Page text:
- Book 2 – measures for the construction and transport sector;
- Book 3 – specific provisions with regard to air and climate (ie, more detailed rules on greenhouse gas emissions and trading schemes); and
- Book 4 – final provisions.
Books 1, 3 and 4 entered into force on May 31 2013. Book 2 will enter into force on a later date set by the Brussels Capital Region government.
On its entry into force, Book 2 will bring into play a number of additional requirements for companies. The most important changes are highlighted below.
Companies and associations that own and/or use buildings in the Brussels Capital Region with a total floor space of over 100,000 square metres will be required to draw up a local action plan for energy management. The local action plan must provide a coherent overview of measures to be taken to control the energy use of the buildings and to achieve a targeted reduction in energy use within the buildings. In order to draft the plan and ensure its implementation, the company will have to revert to a coordinator authorised by the Brussels Institute for Environmental Management to draw up and follow up with the plans.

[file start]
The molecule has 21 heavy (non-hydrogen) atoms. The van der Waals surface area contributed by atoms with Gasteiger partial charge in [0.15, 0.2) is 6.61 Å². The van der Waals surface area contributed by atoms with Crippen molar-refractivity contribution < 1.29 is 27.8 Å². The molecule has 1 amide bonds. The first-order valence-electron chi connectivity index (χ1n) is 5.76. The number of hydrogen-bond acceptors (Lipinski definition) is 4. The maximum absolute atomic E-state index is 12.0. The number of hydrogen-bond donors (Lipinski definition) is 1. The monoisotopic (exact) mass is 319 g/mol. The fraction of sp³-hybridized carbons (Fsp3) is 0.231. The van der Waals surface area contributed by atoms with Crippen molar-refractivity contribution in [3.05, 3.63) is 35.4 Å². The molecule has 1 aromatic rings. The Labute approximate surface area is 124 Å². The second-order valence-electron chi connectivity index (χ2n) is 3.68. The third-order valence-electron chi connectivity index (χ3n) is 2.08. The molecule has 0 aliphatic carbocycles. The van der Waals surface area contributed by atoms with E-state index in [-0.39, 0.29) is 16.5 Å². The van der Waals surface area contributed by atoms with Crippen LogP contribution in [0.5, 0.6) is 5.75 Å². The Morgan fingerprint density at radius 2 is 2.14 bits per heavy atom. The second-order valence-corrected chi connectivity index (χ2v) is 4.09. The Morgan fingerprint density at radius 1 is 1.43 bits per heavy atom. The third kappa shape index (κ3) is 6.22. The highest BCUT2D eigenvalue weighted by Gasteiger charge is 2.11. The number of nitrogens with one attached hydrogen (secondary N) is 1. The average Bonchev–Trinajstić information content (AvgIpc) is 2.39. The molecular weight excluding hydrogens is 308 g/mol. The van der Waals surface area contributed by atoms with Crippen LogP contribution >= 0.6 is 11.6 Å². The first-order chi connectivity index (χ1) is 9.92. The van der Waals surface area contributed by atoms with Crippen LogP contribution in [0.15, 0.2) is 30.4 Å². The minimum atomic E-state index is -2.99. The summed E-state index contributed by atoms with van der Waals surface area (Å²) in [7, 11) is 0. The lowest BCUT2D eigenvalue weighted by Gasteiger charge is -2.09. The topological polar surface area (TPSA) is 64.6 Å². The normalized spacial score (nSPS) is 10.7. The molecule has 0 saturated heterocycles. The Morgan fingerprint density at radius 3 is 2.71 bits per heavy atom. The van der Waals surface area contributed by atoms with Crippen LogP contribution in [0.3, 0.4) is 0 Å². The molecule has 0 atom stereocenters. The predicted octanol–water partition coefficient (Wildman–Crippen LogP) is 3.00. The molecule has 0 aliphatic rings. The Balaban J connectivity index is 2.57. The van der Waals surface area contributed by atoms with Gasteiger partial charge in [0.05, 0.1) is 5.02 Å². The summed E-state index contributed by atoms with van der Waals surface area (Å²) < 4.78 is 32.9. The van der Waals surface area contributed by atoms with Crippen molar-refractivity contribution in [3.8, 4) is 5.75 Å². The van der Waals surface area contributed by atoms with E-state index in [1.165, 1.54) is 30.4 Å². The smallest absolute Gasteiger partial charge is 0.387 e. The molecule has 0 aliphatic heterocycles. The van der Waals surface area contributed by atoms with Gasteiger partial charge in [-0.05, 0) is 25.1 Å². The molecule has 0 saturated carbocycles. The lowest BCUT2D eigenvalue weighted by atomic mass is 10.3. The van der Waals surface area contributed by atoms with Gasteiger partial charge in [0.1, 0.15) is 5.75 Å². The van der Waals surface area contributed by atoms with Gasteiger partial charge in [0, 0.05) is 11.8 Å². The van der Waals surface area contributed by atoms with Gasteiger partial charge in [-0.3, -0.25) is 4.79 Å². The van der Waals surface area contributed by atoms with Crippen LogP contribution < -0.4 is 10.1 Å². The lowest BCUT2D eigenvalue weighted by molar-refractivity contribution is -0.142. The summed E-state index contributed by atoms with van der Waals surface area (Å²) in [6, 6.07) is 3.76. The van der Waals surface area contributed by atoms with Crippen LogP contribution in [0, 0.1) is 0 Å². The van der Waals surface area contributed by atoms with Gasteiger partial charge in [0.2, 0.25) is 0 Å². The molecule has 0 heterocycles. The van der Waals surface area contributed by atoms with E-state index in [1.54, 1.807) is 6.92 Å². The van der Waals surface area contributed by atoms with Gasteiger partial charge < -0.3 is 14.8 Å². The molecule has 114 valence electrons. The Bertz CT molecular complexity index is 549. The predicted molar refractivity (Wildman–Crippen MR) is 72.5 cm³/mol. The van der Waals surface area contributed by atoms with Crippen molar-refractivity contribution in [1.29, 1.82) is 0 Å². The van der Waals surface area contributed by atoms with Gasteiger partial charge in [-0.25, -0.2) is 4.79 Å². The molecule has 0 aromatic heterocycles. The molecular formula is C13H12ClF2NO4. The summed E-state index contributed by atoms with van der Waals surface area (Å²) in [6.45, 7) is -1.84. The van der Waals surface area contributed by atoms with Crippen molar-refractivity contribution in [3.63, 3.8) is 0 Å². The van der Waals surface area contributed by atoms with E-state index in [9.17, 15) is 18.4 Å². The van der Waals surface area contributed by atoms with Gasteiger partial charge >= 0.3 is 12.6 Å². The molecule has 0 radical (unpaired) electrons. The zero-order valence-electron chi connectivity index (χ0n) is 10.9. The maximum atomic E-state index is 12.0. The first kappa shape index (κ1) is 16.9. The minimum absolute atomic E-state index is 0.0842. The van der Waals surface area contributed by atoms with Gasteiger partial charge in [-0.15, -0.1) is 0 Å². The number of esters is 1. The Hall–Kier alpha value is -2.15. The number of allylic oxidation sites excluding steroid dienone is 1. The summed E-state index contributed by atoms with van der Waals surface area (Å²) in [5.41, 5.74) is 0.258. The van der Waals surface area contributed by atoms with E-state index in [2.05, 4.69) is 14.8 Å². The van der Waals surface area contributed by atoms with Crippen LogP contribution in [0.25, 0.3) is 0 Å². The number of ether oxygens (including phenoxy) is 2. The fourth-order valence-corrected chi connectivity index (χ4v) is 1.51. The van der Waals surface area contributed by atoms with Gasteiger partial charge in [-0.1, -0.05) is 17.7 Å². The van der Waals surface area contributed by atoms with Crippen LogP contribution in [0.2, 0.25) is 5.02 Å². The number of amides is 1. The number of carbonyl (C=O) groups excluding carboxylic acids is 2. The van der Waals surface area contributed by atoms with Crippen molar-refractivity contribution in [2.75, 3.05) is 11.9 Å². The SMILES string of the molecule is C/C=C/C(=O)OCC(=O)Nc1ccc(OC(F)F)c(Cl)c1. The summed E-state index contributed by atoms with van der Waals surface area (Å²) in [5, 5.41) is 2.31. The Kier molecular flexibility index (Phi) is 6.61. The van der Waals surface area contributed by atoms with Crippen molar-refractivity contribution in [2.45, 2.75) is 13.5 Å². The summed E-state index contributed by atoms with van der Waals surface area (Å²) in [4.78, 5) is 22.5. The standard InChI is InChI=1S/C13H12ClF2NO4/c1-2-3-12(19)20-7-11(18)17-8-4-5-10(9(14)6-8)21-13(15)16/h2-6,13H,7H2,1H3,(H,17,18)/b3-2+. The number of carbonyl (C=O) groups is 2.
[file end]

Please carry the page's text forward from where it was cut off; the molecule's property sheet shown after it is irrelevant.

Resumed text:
At present, local action plans for energy management are drawn up and complied with on a voluntary basis, and the scope of application is limited to schools, municipalities and hospitals.
Companies that employ more than 100 employees on the same site will be required to draft an individual business transport plan. Separate companies that each have fewer than 100 employees, but that together with other companies on the site or in the same building exceed 100 employees, will also have to draft a business transport plan. In this latter case, a common business transport plan can be drawn up.